Overall Survival (OS) Overview

Overall survival, or OS, or sometimes just “survival” is the percentage of people in a group who are alive after a length of time—usually a number of years.

 For example: “The 5-year OS for stage II Hodgkin lymphoma is about 90 percent.”

This means that, of all patients with Hodgkin lymphoma that researchers were watching in their study, those who lived at least 5 years from the time of diagnosis comprised 90 percent.

The 5-year OS is often reported for people known to have a particular stage of cancer, or sometimes people having a particular stage of cancer who received a specific treatment of interest. So, in these cases, it might be specified that the 5-year OS rates reflect the percentage of people who are living 5 years after diagnosis or 5 years after the start of therapy.

Female doctor and bald cancer patient talking in clinic examination room
Hero Images / Getty Images

Survival Versus Cure

In a sense, OS can be reflective of cure rates, but this is not always the case. Different “yardsticks” are used to measure survival in cancer patients, and each one has its own strengths and limitations. The 5-year OS is used for many cancers including high-grade lymphomas in view of the fact that those who do survive 5 years are likely to be cured of their disease. In some slow-growing and low-grade malignancies like follicular lymphoma, however, the 10-year overall survival may be more reflective of what would be considered a cure. In other words, being alive 5 years after a diagnosis of follicular lymphoma doesn’t necessarily mean the disease is gone for good.

Survival Versus Cause-Specific Survival

When information about the cause of death is added in, this may be referred to as a corrected survival or cause-specific survival. Cause-specific survival has the potential to be very different from OS.

The cause-specific survival is considered a more valid way to estimate how much extra death in a group there is due to cancer itself. For instance, consider cancer that is mainly found in people who also have bad heart disease. If you only look at overall survival and not cause-specific survival — you don’t know anything about the number of deaths due to heart disease, and not cancer—and this can make it seem like cancer is more lethal than it actually is.

Survival by Prognostic Groups

Sometimes people with cancer are put into different groups to get a better picture of survival. These groups may be referred to as prognostic groups. Let's take follicular lymphoma as an example.

According to the American Cancer Society, for follicular lymphoma, the Follicular Lymphoma International Prognostic Index or FLIPI was developed because the existing prognostic index was insufficient. There is the plain old International Prognostic Index, or IPI, which is useful for many lymphomas, but it’s not as helpful for follicular lymphomas, which tend to be slower growing.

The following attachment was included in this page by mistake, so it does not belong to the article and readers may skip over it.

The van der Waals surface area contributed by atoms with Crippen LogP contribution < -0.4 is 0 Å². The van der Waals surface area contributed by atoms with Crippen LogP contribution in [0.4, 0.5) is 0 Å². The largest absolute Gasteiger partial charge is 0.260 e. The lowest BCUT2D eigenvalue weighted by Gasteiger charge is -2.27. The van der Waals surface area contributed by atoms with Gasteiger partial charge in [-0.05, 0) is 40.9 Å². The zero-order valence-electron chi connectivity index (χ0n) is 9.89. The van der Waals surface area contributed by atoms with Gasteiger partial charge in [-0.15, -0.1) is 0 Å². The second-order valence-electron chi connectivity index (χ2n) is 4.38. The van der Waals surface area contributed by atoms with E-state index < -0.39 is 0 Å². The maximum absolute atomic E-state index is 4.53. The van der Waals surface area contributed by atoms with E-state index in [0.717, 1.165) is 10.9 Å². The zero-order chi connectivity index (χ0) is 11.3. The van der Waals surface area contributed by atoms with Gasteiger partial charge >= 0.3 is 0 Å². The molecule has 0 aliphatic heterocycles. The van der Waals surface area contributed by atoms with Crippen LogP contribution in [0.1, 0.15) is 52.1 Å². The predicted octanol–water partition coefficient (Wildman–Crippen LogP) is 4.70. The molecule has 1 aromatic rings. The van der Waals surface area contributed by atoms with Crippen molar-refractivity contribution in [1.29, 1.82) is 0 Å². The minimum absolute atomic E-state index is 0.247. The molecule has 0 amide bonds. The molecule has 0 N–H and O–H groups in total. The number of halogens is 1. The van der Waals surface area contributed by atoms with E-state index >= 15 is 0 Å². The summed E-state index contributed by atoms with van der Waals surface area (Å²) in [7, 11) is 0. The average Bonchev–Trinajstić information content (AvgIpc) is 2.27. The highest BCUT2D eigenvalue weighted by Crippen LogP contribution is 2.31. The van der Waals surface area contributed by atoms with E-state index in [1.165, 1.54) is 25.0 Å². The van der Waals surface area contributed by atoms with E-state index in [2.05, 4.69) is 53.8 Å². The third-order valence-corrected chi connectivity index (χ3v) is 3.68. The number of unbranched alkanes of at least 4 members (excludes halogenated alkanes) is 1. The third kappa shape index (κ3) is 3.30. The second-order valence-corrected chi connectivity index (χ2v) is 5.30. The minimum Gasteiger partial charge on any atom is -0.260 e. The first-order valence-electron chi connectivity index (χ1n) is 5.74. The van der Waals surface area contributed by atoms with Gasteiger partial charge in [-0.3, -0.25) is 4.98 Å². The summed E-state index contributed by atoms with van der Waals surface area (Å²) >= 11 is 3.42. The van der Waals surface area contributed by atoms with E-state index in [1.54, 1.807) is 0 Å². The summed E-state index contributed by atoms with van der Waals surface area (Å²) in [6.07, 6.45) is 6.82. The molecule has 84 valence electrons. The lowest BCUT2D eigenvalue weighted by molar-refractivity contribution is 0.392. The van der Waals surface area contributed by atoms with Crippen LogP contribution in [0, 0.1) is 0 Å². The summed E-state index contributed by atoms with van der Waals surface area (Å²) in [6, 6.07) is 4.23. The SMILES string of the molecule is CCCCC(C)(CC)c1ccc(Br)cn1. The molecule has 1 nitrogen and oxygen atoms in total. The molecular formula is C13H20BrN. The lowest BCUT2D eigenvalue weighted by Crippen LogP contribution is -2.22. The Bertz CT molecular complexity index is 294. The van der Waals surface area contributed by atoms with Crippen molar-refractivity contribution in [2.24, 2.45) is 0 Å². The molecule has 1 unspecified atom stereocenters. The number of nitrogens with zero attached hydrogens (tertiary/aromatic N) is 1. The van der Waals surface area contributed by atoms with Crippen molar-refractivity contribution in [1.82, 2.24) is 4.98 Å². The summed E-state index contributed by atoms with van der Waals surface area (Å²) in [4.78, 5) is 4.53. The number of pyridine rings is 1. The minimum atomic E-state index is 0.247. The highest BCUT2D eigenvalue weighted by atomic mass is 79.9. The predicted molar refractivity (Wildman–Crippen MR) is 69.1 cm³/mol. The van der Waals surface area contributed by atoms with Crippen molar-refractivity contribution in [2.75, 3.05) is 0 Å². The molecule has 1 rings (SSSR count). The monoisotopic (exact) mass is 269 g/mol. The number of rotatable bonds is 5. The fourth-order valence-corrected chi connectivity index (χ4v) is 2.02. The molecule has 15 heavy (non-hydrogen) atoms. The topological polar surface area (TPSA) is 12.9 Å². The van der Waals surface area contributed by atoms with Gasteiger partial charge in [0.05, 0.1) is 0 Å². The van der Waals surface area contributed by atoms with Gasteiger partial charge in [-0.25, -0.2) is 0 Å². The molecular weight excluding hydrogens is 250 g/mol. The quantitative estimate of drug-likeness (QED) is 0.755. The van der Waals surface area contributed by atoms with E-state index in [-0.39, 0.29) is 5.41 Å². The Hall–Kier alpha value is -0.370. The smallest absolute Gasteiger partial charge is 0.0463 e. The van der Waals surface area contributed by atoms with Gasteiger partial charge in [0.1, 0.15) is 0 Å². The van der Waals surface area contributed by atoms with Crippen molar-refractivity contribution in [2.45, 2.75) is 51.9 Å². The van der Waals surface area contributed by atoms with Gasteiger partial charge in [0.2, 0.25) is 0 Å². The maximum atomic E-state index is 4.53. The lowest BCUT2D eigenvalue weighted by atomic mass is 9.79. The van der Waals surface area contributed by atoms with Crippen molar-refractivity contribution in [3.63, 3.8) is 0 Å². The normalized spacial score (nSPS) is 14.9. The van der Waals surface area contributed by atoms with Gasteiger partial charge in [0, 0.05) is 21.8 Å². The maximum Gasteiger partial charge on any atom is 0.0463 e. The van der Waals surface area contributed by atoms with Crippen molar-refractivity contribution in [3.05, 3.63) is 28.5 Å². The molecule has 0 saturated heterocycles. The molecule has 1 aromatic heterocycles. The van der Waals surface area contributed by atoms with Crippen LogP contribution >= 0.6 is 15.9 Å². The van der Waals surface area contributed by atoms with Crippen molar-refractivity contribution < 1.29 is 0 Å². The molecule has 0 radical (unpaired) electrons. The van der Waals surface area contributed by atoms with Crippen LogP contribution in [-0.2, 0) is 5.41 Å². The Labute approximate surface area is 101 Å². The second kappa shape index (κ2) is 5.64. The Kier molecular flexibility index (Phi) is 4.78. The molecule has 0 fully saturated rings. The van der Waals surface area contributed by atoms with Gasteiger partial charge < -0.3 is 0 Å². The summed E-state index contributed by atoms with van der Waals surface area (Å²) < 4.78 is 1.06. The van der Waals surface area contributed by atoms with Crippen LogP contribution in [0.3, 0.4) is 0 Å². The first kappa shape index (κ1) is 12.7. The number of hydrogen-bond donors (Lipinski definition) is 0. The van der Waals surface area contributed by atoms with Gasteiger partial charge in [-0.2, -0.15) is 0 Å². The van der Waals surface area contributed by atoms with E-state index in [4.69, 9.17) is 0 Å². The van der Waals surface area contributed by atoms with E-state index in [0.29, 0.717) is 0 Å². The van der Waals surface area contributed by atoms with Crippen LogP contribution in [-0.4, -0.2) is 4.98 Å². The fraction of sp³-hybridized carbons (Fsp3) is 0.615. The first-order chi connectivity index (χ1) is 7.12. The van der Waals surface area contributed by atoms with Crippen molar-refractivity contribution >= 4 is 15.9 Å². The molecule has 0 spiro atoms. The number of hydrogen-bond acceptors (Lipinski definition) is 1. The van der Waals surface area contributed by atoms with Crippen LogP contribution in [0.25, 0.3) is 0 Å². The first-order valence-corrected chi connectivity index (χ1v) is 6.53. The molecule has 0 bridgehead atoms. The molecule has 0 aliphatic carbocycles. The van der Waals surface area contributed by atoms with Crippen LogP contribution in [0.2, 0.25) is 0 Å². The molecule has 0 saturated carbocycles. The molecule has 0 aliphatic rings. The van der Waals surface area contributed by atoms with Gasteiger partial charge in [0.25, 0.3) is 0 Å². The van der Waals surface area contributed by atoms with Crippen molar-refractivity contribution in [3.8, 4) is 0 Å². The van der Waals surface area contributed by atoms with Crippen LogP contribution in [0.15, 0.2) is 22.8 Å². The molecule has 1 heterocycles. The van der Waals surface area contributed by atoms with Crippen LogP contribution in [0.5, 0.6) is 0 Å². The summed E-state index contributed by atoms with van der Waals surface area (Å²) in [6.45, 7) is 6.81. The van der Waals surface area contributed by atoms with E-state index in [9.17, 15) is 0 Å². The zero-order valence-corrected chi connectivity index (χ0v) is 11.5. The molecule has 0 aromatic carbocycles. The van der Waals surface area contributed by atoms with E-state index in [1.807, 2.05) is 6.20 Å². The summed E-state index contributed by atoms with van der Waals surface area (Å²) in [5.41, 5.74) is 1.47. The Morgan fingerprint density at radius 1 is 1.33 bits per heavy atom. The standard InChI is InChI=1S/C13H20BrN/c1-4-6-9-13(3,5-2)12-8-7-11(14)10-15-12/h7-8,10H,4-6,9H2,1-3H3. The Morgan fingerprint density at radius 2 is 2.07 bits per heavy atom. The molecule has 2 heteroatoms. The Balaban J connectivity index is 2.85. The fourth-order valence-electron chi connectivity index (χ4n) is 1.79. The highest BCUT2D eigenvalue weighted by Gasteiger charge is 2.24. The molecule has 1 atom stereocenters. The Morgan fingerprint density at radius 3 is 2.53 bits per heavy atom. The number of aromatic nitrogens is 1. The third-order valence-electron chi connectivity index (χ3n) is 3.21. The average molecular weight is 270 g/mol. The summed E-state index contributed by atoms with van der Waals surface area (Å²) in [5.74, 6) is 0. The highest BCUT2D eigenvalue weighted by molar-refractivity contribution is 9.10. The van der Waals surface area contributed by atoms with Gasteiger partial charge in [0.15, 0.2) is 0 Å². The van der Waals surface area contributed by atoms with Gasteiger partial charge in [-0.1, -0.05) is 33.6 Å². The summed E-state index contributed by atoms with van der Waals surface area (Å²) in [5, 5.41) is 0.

The FLIPI uses slightly different prognostic factors than the IPI, as follow:

Good Prognostic Factors

  • Age 60 or below
  • Stage I or II
  • Blood hemoglobin 12 g/dL or above
  • 4 or fewer lymph node areas affected
  • Serum LDH is normal

Poor Prognostic Factors

  • Age above 60
  • Stage III or IV
  • Blood hemoglobin level below 12 g/dL
  • More than 4 lymph node areas affected
  • Serum LDH is high

Patients are assigned a point for each poor prognostic factor. People without any poor prognostic factors would have a score of 0, while those with all poor prognostic factors would have a score of 5. The index then divides people with follicular lymphoma into 3 groups:

  • Low risk: no or 1 poor prognostic factor(s)
  • Intermediate risk: 2 poor prognostic factors
  • High risk: 3 or more poor prognostic factors

The study used to develop the FLIPI reported the following survival rates:*

  • Low-risk: 5-year OS of 91 percent; 10-year OS of 71 percent
  • Intermediate-risk: 5-year OS of 78 percent; 10-year OS of 51 percent
  • High-risk: 5-year OS of 53 percent; 10-year OS of 36 percent

* The American Cancer Society notes the following disclaimer:
These rates reflect the number of people who lived for at least 5 or 10 years after being diagnosed – many people lived longer than this. The rates were based on people diagnosed with follicular lymphoma in the 1980s and 1990s. Newer treatments have been developed since then, so current survival rates are likely to be higher.”

A Word From Verywell

Survival rates are good tools, but in some ways, they are like yellowed newspapers – since they take years to develop, they are true for a specific time frame and reflect the treatment used at that time. For a person starting a new therapy today, a published 10-year overall survival rate may or may not be relevant.

Was this page helpful?